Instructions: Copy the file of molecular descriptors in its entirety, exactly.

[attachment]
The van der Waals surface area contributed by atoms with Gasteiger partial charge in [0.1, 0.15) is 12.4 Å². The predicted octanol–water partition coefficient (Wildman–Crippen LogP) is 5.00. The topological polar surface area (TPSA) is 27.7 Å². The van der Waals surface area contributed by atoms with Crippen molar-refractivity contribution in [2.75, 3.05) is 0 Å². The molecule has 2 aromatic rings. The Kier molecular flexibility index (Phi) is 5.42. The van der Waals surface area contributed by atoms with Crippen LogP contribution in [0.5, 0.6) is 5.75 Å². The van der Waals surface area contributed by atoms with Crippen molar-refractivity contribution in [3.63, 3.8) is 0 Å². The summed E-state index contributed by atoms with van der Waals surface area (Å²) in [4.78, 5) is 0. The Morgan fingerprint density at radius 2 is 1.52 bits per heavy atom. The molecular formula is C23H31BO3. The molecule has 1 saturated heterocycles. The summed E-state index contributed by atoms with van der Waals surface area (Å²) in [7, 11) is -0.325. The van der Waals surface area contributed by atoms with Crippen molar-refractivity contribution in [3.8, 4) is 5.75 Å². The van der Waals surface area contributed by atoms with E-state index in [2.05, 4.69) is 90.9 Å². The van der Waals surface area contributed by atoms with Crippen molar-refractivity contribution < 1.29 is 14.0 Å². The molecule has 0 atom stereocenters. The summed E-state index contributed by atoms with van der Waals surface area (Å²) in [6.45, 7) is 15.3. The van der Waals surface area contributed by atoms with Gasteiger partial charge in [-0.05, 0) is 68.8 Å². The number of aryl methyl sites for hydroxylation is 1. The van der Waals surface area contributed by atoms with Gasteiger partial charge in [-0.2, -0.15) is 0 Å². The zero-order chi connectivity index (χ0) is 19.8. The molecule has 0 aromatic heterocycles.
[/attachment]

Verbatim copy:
The van der Waals surface area contributed by atoms with Gasteiger partial charge in [0.1, 0.15) is 12.4 Å². The predicted octanol–water partition coefficient (Wildman–Crippen LogP) is 5.00. The topological polar surface area (TPSA) is 27.7 Å². The van der Waals surface area contributed by atoms with Crippen molar-refractivity contribution in [2.75, 3.05) is 0 Å². The molecule has 2 aromatic rings. The Kier molecular flexibility index (Phi) is 5.42. The van der Waals surface area contributed by atoms with Crippen LogP contribution in [0.5, 0.6) is 5.75 Å². The van der Waals surface area contributed by atoms with Crippen molar-refractivity contribution in [3.63, 3.8) is 0 Å². The summed E-state index contributed by atoms with van der Waals surface area (Å²) in [4.78, 5) is 0. The Morgan fingerprint density at radius 2 is 1.52 bits per heavy atom. The molecular formula is C23H31BO3. The molecule has 1 saturated heterocycles. The summed E-state index contributed by atoms with van der Waals surface area (Å²) in [7, 11) is -0.325. The van der Waals surface area contributed by atoms with Crippen molar-refractivity contribution in [3.8, 4) is 5.75 Å². The van der Waals surface area contributed by atoms with E-state index in [2.05, 4.69) is 90.9 Å². The van der Waals surface area contributed by atoms with Crippen molar-refractivity contribution < 1.29 is 14.0 Å². The molecule has 0 atom stereocenters. The summed E-state index contributed by atoms with van der Waals surface area (Å²) in [6.45, 7) is 15.3. The van der Waals surface area contributed by atoms with Gasteiger partial charge in [-0.05, 0) is 68.8 Å². The number of aryl methyl sites for hydroxylation is 1. The van der Waals surface area contributed by atoms with Gasteiger partial charge in [-0.2, -0.15) is 0 Å². The zero-order chi connectivity index (χ0) is 19.8. The molecule has 0 aromatic heterocycles.